Computer maker Dell's refusal to disclose how many employees it laid off at its Winston-Salem plant this spring triggered a full-blown controversy.
City officials were upset because in 2004 they offered $20 million in incentives to lure Dell's manufacturing plant to Winston-Salem. Some of that incentive money depends in part on the number of jobs created. With an unknown number of job cuts, the officials lacked an up-to-date employee tally.
Mayor Allen Joines complained the company's stance was "not acceptable to our community."
Although the criticism aimed at Dell's secrecy was unusual, it's not uncommon for companies to be tight-lipped about job cuts.
Some won't even acknowledge that layoffs have occurred. Others provide company-wide layoff numbers but balk at providing specific numbers for individual sites.
Some of the Triangle's largest corporate employers -- including Caterpillar, GlaxoSmithKline and IBM -- declined to disclose specific numbers when they cut local jobs earlier this year.
Labor and public relations experts say some companies don't want to discuss layoffs because they fear they will be perceived as struggling or because they're cutting jobs at one site at the same time they're seeking incentives elsewhere. Others may be leery of questions about efforts to shift jobs overseas.
"They don't like the bad publicity," said Ross Eisenbrey, vice president of the labor-leaning Economic Policy Institute in Washington. "It gives them a black eye in the community if they are cutting the work force."
No-comment or little-comment layoffs have become more evident in light of the waves of recession-induced job cuts.
Even though signs of stability are popping up on the economic front, job losses remain high. An estimated 532,000 workers were cut from U.S. company payrolls in May, little better than 545,000 in April, according to the business services company Automatic Data Processing.
Although the federal Worker Adjustment and Retraining Notification Act requires companies to disclose significant job cuts, the act has plenty of loopholes and lacks enforcement teeth. One government study found that two-thirds of the companies that should have reported layoffs didn't do so, Eisenbrey said.
Publicly traded companies have to report major financial charges related to job cuts, but there are no requirements to disclose layoffs, said James Cox, a professor of securities law at Duke University.
"That, no doubt, explains the unevenness of how [public] companies report this," Cox said.
Still, privately owned companies, accustomed to keeping information about their business to themselves, are less likely to be upfront about layoffs than publicly traded ones, said John Challenger, CEO of the outplacement company Challenger, Gray & Christmas.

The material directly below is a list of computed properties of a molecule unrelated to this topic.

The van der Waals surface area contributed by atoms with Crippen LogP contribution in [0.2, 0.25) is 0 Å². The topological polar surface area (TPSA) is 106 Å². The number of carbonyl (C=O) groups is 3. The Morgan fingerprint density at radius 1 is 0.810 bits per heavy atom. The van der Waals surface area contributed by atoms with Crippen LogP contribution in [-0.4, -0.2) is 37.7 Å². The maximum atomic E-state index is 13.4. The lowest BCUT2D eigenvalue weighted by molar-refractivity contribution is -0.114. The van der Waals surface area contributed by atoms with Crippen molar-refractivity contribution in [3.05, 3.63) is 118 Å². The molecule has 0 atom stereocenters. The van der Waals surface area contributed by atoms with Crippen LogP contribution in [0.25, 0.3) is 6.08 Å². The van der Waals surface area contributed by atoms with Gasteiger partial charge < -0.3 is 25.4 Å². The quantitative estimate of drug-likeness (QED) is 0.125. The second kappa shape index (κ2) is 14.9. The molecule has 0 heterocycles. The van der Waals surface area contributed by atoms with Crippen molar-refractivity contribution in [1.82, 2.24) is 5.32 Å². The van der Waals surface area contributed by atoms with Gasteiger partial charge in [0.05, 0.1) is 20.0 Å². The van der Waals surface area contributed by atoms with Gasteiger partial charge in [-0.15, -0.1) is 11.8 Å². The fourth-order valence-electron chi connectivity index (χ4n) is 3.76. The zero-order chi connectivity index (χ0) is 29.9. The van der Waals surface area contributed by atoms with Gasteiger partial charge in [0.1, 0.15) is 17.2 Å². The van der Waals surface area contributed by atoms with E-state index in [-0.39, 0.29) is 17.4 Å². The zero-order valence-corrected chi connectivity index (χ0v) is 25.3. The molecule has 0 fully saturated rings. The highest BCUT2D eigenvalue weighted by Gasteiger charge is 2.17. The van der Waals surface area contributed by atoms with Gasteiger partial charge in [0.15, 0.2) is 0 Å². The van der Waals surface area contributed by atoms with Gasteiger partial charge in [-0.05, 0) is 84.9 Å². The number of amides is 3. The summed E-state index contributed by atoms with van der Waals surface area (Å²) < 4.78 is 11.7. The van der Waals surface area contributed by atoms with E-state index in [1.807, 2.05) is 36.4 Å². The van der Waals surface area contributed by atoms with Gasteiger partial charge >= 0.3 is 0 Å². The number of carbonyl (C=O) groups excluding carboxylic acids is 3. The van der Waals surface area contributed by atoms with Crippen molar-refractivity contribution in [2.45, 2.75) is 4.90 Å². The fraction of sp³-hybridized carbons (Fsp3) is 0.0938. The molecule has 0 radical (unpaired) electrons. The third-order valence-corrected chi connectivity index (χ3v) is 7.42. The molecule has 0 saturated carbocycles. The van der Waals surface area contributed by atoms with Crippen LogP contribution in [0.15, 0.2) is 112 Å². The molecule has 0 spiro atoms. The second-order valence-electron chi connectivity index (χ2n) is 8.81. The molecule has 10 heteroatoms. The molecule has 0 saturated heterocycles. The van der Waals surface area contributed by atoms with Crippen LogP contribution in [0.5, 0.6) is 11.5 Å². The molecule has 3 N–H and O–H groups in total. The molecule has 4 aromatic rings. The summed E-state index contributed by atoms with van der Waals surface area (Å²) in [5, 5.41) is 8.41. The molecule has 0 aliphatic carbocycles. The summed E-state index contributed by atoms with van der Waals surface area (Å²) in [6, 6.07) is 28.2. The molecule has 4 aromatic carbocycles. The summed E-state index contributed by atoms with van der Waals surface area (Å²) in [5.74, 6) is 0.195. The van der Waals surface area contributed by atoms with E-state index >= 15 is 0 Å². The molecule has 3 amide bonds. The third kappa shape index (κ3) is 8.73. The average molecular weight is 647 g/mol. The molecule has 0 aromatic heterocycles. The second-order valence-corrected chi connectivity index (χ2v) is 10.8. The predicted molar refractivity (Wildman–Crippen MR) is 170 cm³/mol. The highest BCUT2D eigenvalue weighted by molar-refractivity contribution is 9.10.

Lenovo, the Chinese computer maker, is among the companies that have decided that secrecy isn't the best policy.
When Lenovo cut jobs at one of its world headquarters in Morrisville in January, it spelled out that it was eliminating 250 jobs -- but that the net reduction was 100 after accounting for shifting a call center from Toronto. The company pointed to the latter as a demonstration of its continued commitment to North Carolina.
"We feel it is better to be upfront about the number of employees involved, so that the different audiences affected know where we stand and where they stand," said spokesman Ray Gorman.
Ben Rosen, a professor at UNC-Chapel Hill's Kenan-Flagler Business School, said some companies think transparency is a good policy. "If we are proactive and disclose what we're doing and why we're doing it,' he said, "we can control how it is reported better."
IBM often doesn't disclose layoffs or even confirm that they have occurred. The company employs more than 10,000 at its Research Triangle Park campus and has had gone through several rounds of local layoffs recently. "IBM...complies with all legal requirements in the U.S. for job notification," spokesman Doug Shelton said. "With acquisitions, divestitures, movement across businesses units, hiring and reductions, our population is constantly changing."
GSK typically doesn't disclose job cut numbers because the company cuts positions, not workers, and those positions "may or may not be filled," said spokeswoman Mary Anne Rhyne.
"Typically, if we cut a position that is filled, we give the employee an opportunity to apply for other jobs," Rhyne said.
After Winston-Salem officials raised a stink about Dell's lack of disclosure, the computer company reversed itself. In an appearance at a city council committee meeting May 11, a Dell executive revealed that the Winston-Salem plant employed 1,140 after laying off 260 workers in two rounds of layoffs.
But Dell spokesman David Frink said the computer maker especially doesn't like to cite specific job cuts at its manufacturing sites for competitive reasons.
"The number of people employed gives competitors information about the production at that specific facility, based on their knowledge of computer systems manufacturing," he said.
That didn't stop Dell from issuing a news release two years ago highlighting that its Winston-Salem plant had passed the 1,000-employee mark ahead of schedule.
"In the early going in North Carolina," Frink said of that announcement, "the interest level was such, in terms of total employment [that] we did periodically provide a very public update of our employment."
Although it's not hard to find examples of companies that aren't forthcoming about job cuts, the trend is toward disclosing more information, Challenger said.
"We are in the age of transparency," he said.
Bloomberg News contributed to this report.
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